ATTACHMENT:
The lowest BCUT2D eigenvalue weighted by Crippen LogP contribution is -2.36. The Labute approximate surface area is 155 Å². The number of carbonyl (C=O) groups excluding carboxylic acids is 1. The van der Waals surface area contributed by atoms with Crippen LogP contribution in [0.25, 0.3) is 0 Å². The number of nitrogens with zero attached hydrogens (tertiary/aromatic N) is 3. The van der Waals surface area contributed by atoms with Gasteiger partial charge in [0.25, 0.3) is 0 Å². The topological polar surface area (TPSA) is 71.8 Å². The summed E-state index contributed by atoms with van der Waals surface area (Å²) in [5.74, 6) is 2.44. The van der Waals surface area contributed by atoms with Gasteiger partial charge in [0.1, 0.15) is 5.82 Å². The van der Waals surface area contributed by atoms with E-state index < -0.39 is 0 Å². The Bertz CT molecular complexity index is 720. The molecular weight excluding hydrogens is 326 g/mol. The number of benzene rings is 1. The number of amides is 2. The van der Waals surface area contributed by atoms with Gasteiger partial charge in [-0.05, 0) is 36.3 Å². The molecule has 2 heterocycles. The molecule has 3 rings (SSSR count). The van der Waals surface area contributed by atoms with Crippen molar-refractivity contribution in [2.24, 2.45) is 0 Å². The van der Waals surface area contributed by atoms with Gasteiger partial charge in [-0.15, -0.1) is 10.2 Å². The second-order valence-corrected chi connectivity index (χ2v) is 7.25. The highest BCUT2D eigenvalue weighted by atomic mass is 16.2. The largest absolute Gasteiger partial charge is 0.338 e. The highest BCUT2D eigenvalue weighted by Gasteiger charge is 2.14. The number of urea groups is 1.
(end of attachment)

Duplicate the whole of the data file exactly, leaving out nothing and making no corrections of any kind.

The lowest BCUT2D eigenvalue weighted by Crippen LogP contribution is -2.36. The Labute approximate surface area is 155 Å². The number of carbonyl (C=O) groups excluding carboxylic acids is 1. The van der Waals surface area contributed by atoms with Crippen LogP contribution in [0.25, 0.3) is 0 Å². The number of nitrogens with zero attached hydrogens (tertiary/aromatic N) is 3. The van der Waals surface area contributed by atoms with Gasteiger partial charge in [0.25, 0.3) is 0 Å². The topological polar surface area (TPSA) is 71.8 Å². The summed E-state index contributed by atoms with van der Waals surface area (Å²) in [5.74, 6) is 2.44. The van der Waals surface area contributed by atoms with Gasteiger partial charge in [0.1, 0.15) is 5.82 Å². The van der Waals surface area contributed by atoms with E-state index < -0.39 is 0 Å². The Bertz CT molecular complexity index is 720. The molecular weight excluding hydrogens is 326 g/mol. The number of benzene rings is 1. The number of amides is 2. The van der Waals surface area contributed by atoms with Gasteiger partial charge in [-0.05, 0) is 36.3 Å². The molecule has 2 heterocycles. The molecule has 3 rings (SSSR count). The van der Waals surface area contributed by atoms with Crippen molar-refractivity contribution in [2.24, 2.45) is 0 Å². The van der Waals surface area contributed by atoms with Gasteiger partial charge in [-0.15, -0.1) is 10.2 Å². The second-order valence-corrected chi connectivity index (χ2v) is 7.25. The highest BCUT2D eigenvalue weighted by atomic mass is 16.2. The largest absolute Gasteiger partial charge is 0.338 e. The highest BCUT2D eigenvalue weighted by Gasteiger charge is 2.14. The number of urea groups is 1.